Turning to the "new" family located by Sandra from a family tree devised by Raymond Lloyd of South Wales (thanks Raymond!), in summary this tree refers to:

(1) B. Jerromes (1723-1787), wife E. Phillips (1725- 1792)
(2) Thomas Jerromes (1754-1834), wife Elizabeth Branson (1753-1820)
(3) William Jerrams (born 1778 Wappenham, Northampton, died 1859 Helmdon, 5 miles from Wappenham)

First wife Elizabeth Pitman (1772-1809)
Children: Anne Jerrams (1802-?)
William Jerrams (1804-?), wife Amelia
Martha Jerrams (1806-?)
Mary Ann Jerrams (1808-?), husband Richard Pedley

Second wife Hannah Needle (1782-1829)
Children John Jerrams (1810- 1860) died in Coleshill, Warwickshire, wife Mary Gardner
James Jerrams (born 1812, migrated to United States)
Joseph Jerrams (born 1814, migrated to United States)
George Jerrams (1816-1872) died in Helmdon, Northampton), wife Elizabeth
Thomas Jerrams (1821-1832) died in Wappenham)
Elizabeth Jerrams(1823-?), husband Anthony Cross, child Thomas Jerrams Cross b1841

All the children were shown as being born in Wappenham.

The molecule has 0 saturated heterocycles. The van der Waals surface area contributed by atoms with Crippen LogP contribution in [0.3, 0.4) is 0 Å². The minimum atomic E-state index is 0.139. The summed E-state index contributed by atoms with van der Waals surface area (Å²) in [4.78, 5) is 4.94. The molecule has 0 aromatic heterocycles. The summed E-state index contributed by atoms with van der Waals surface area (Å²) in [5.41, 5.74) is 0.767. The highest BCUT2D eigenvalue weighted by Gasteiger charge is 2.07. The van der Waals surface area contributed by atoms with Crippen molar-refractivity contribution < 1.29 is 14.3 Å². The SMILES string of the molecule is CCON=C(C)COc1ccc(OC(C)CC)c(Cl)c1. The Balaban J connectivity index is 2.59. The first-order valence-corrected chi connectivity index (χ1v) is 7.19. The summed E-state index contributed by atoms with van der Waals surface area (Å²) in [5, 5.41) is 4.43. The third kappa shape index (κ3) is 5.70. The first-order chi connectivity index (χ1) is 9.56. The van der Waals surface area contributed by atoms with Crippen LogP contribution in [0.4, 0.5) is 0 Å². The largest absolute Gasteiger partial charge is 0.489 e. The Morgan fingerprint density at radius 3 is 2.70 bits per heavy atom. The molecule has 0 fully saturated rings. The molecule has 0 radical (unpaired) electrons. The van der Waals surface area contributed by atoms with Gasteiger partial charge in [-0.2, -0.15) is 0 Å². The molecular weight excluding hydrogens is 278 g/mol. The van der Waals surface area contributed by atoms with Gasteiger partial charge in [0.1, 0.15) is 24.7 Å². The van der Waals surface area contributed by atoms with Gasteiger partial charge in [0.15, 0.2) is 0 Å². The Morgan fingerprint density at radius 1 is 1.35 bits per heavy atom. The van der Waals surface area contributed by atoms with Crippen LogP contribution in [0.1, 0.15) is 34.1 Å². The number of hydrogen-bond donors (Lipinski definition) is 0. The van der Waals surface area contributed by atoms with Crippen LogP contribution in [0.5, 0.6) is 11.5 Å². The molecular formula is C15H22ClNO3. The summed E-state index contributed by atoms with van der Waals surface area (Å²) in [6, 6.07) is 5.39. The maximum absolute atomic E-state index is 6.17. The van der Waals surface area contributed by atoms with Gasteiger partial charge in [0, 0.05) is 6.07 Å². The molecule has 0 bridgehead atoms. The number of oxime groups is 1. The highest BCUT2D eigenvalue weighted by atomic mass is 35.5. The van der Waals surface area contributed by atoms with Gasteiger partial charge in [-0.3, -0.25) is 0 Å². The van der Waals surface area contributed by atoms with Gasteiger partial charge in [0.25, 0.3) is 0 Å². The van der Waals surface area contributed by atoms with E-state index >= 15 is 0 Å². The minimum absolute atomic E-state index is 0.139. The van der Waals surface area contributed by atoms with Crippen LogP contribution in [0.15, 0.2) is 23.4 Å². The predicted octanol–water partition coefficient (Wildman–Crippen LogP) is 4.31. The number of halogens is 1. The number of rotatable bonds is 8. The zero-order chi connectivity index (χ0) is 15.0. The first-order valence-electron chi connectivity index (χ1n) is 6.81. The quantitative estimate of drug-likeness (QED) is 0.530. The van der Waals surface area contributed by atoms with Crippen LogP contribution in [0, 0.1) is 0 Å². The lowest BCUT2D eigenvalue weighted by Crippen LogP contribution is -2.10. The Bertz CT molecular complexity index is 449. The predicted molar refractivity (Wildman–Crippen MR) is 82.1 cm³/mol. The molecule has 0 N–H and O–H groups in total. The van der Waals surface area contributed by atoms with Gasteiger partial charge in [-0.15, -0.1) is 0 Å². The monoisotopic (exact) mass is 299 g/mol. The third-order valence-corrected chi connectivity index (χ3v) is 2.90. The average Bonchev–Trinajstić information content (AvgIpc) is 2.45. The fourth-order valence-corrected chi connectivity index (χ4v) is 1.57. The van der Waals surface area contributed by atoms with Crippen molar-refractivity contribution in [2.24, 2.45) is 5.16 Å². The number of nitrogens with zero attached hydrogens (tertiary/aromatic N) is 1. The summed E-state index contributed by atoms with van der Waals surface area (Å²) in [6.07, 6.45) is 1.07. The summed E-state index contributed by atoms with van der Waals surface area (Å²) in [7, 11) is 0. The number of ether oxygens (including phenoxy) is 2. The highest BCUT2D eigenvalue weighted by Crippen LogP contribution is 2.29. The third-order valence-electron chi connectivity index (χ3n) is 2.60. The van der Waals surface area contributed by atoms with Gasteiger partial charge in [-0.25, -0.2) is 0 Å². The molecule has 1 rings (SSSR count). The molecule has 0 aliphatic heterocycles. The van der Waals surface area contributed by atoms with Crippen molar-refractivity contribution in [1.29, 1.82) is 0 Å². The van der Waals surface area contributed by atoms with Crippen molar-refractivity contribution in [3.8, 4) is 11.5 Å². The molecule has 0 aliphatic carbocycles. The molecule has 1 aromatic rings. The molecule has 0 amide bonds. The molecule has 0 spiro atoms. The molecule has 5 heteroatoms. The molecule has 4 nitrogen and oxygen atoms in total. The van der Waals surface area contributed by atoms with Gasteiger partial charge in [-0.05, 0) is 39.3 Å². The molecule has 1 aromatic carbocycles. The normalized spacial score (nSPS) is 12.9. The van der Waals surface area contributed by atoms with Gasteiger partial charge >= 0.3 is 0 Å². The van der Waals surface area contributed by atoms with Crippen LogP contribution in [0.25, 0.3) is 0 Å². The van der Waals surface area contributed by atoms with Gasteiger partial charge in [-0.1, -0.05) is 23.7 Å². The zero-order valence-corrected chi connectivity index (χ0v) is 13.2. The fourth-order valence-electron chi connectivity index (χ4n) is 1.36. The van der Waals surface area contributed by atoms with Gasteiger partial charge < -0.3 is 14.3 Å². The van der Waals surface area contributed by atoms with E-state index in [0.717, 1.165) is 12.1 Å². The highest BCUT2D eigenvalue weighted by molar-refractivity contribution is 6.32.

The crucial development is that James and Joseph showed their surnames to be "Jerrems" in the US. James was consistent with this, but Joseph had occasional lapses of memory, sometimes still calling himself Jerrams. Significantly, they both gave all their children the surname Jerrems. Joseph, in particular, was a carpenter so he, at least, was probably literate.

Adding to this, while searching for Jerrems families in the UK I found a cluster of 3 additional people named Jerrems in towns very close to Wappenham, indicating that at least one of the brothers of James and Joseph who reached adulthood and married (i.e. William, John or George) had also changed their names to Jerrems or had at least named their children Jerrems. These three additional people were:

Lucy Jerrems, born about 1855 in Middleton Cheney, 16km from Wappenham
Caroline Jerrems, married in December 1872 in Brackley, 13 km from Wappenham. Possibly sister of Lucy.
Henry Jerrems born in March 1873, Buckingham, 18 km from Wappenham.

So now we have records of people named Jerromes who changed their names to Jerrams and then finally to Jerrems.

So where does this leave us? Does this shed light on the origin of the name Jerrems?